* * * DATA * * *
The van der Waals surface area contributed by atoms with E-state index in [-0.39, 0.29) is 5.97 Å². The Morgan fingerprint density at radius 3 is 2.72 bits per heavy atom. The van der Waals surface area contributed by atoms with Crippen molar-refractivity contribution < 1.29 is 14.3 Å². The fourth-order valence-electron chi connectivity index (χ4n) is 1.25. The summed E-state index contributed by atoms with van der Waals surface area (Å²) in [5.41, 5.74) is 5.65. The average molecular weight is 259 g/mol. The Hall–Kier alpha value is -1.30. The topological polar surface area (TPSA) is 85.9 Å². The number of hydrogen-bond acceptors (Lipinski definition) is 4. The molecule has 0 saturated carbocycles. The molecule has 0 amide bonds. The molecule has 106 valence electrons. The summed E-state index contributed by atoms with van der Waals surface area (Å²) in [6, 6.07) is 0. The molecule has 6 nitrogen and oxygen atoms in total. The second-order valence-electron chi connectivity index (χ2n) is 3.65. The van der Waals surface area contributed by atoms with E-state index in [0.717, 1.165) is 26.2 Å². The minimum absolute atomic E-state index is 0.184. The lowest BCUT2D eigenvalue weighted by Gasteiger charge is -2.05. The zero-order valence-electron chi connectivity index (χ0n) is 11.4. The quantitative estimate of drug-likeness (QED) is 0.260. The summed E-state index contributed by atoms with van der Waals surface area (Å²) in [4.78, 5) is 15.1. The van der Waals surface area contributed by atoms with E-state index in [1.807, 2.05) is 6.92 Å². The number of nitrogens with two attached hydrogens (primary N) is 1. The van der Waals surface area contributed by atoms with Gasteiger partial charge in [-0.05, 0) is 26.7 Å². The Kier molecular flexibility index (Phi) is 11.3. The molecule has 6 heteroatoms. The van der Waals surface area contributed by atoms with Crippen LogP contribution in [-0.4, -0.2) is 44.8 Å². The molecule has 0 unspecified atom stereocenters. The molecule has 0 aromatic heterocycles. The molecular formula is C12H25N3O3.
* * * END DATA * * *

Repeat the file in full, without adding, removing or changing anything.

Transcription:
The van der Waals surface area contributed by atoms with E-state index in [-0.39, 0.29) is 5.97 Å². The Morgan fingerprint density at radius 3 is 2.72 bits per heavy atom. The van der Waals surface area contributed by atoms with Crippen molar-refractivity contribution < 1.29 is 14.3 Å². The fourth-order valence-electron chi connectivity index (χ4n) is 1.25. The summed E-state index contributed by atoms with van der Waals surface area (Å²) in [5.41, 5.74) is 5.65. The average molecular weight is 259 g/mol. The Hall–Kier alpha value is -1.30. The topological polar surface area (TPSA) is 85.9 Å². The number of hydrogen-bond acceptors (Lipinski definition) is 4. The molecule has 0 saturated carbocycles. The molecule has 0 amide bonds. The molecule has 106 valence electrons. The summed E-state index contributed by atoms with van der Waals surface area (Å²) in [6, 6.07) is 0. The molecule has 6 nitrogen and oxygen atoms in total. The second-order valence-electron chi connectivity index (χ2n) is 3.65. The van der Waals surface area contributed by atoms with E-state index in [0.717, 1.165) is 26.2 Å². The minimum absolute atomic E-state index is 0.184. The lowest BCUT2D eigenvalue weighted by Gasteiger charge is -2.05. The zero-order valence-electron chi connectivity index (χ0n) is 11.4. The quantitative estimate of drug-likeness (QED) is 0.260. The summed E-state index contributed by atoms with van der Waals surface area (Å²) in [4.78, 5) is 15.1. The van der Waals surface area contributed by atoms with E-state index in [1.807, 2.05) is 6.92 Å². The number of nitrogens with two attached hydrogens (primary N) is 1. The van der Waals surface area contributed by atoms with Gasteiger partial charge in [-0.05, 0) is 26.7 Å². The Kier molecular flexibility index (Phi) is 11.3. The molecule has 6 heteroatoms. The van der Waals surface area contributed by atoms with Crippen LogP contribution in [-0.4, -0.2) is 44.8 Å². The molecule has 0 unspecified atom stereocenters. The molecule has 0 aromatic heterocycles. The molecular formula is C12H25N3O3.